I went out to Australia to seek rejuvenation and new lands within myself. The trip back got me thinking about the nature of identity, as I reconnected with old friends and reinstated myself within the family unit again I noticed my Australian accent getting stronger, old phrases coming back into my vocabulary. All these things made me reconsider the nature of craft, as a separate theory from the human animal impossible. Belief is not a digested 'system' that lies dormant once learnt, but something that grows and shifts with the person.
I went back to where I first started acting at the age of ten The Australian Theatre For Young People, still thriving under it's parent company the Sydney Theatre Company, Cate Blanchett's leadership taking it to an Australian institution. I remember the first time I tread those boards, the dust and the lights much the same as it had been nearly two decades ago. My first role on that stage was Richard Attenborough. I remember the strange kind of confidence I had as a child, all intuition no theory.
"It took me four years to paint like Raphael, but a lifetime to paint like a child" - Picasso
I ambitiously took on the classics all my young life from about 14 when I played Caliban in The Tempest at an amateur theatre in Canberra, the renowned avant-garde composer Christopher Lyndon-Gee came to see me perform, he shook my hand after the show and said "you really do have the natural ability", his remark I remember so clearly, yet it has taken me this long to fully understand his reasons. As a professor of Music at Adelphi University, Christopher overseas the development of classical musicians at the highest level and sees the rigor, discipline and daily devotion to their craft necessary to groom violinists, pianists, cellists etc for such institutions as the New York Philharmonic. He saw that I was at the very beginning of a life dedicated to the pursuit of art, that would never, ever end. A few years later when preparing for the role of Richard III for my Drama School monologue I remember telling Christopher that I didn't want to watch any other actors performance of the piece because I didn't want to be influenced by their interpretation, he told me he had come to the same conclusions about music, but that it was still important to listen to everything, good and bad.
Christopher was later to write my recommendation to Bristol Old Vic Theatre School, the technical discipline of the place fine tuning my instrument, but offering little to my inner life as an artist, at least I felt there was not enough attention paid to artistic sensitivity, psychological intensity, and the inhabiting of the imaginary circumstances of the play. Though it must be said BOVTS is one of the oldest and most established Drama Schools in England, my comment I think is more about the pros and cons of the British institutional style of acting. Though there are many technical and disciplinary benefits to classical training and my reason for wanting a foundation in Classical Theatre before taking on the method style of American film, graduating actors may leave Drama School with a voice and a body but with an art shaped hole to their performances. Being from three different continents, a dual citizen of Australia and UK (spending 12 years in each country throughout my upbringing) and now a Greencard Holder in the US for the past five years, ultimately I feel Cultural Nationalism pretty pointless, there are great British actors and many bad ones, just as many in America and Australia. I would say from first hand experience artistic talent has nothing to do with a national identity and everything to do with the application of will. Take the best of a culture and cut the rest, no use hanging onto its failings for the sake of conformity. Discernment must be exercised in determining its benefits to artistic progress. So what classical theatre has to offer is the development of physical, vocal and transformational facilities, depth is a lifelong pursuit that can be found on any continent.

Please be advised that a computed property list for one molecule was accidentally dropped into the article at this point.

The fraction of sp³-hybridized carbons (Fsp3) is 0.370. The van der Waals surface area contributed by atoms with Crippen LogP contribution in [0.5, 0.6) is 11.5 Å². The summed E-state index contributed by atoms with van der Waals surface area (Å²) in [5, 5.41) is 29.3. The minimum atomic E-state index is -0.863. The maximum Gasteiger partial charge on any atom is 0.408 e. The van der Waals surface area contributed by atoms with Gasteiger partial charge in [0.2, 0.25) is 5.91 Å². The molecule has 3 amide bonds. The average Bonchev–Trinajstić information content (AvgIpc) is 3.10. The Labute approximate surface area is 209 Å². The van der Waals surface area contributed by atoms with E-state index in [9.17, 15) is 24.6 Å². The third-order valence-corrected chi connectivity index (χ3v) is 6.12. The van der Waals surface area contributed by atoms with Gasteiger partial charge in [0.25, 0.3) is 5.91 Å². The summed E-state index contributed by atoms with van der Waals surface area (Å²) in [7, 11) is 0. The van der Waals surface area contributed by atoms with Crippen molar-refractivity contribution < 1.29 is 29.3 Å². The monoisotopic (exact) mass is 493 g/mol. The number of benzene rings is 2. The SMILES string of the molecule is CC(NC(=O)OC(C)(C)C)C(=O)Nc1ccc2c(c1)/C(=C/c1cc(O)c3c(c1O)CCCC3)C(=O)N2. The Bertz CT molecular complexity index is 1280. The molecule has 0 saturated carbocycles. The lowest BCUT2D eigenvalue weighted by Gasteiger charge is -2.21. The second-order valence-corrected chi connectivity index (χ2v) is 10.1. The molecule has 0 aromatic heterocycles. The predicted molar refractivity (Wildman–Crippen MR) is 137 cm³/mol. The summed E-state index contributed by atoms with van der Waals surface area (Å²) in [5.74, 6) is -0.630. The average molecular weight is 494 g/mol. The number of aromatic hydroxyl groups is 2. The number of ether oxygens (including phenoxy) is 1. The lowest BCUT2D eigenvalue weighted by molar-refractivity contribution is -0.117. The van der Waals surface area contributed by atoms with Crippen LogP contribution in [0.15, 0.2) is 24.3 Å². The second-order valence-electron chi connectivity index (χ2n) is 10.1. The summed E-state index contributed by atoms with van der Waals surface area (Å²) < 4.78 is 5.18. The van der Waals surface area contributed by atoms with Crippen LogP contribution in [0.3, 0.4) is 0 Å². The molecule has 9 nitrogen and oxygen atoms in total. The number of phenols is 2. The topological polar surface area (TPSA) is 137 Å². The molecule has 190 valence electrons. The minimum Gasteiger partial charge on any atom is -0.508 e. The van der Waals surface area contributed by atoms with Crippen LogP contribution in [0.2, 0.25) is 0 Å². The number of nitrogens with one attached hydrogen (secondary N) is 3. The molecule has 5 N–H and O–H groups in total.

I remember arriving in Australia at seven years old, fresh off the boat from England preppy accent and posh hair, being met immediately in the schoolyard with a push to the chest and a Rugby ball. The heat bearing down on my spiked boots as it picked up mud grass and blood on the field of battle. This is where my accent began to change to the strange hybrid it is today, I adapted to survive in the harsh and beautiful Australian outdoors. My second taste of transformation.